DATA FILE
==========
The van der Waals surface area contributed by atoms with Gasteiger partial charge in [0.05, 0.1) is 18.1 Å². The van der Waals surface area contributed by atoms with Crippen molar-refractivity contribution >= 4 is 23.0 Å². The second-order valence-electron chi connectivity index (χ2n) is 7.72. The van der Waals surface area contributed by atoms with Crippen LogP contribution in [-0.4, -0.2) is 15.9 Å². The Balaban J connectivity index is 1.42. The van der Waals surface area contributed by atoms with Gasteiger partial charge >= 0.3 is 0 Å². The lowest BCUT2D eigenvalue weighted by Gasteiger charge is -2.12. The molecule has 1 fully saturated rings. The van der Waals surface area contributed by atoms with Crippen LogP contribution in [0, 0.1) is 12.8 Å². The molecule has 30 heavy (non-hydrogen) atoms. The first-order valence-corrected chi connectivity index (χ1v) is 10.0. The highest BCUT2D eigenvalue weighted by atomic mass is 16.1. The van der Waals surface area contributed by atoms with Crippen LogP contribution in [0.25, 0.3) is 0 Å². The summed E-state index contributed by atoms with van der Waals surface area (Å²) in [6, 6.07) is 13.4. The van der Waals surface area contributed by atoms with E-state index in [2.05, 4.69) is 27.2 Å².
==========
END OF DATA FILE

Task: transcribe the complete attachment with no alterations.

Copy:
The van der Waals surface area contributed by atoms with Gasteiger partial charge in [0.05, 0.1) is 18.1 Å². The van der Waals surface area contributed by atoms with Crippen molar-refractivity contribution >= 4 is 23.0 Å². The second-order valence-electron chi connectivity index (χ2n) is 7.72. The van der Waals surface area contributed by atoms with Crippen LogP contribution in [-0.4, -0.2) is 15.9 Å². The Balaban J connectivity index is 1.42. The van der Waals surface area contributed by atoms with Gasteiger partial charge >= 0.3 is 0 Å². The lowest BCUT2D eigenvalue weighted by Gasteiger charge is -2.12. The molecule has 1 fully saturated rings. The van der Waals surface area contributed by atoms with Crippen LogP contribution in [0, 0.1) is 12.8 Å². The molecule has 30 heavy (non-hydrogen) atoms. The first-order valence-corrected chi connectivity index (χ1v) is 10.0. The highest BCUT2D eigenvalue weighted by atomic mass is 16.1. The van der Waals surface area contributed by atoms with Crippen LogP contribution in [0.25, 0.3) is 0 Å². The summed E-state index contributed by atoms with van der Waals surface area (Å²) in [6, 6.07) is 13.4. The van der Waals surface area contributed by atoms with E-state index in [2.05, 4.69) is 27.2 Å².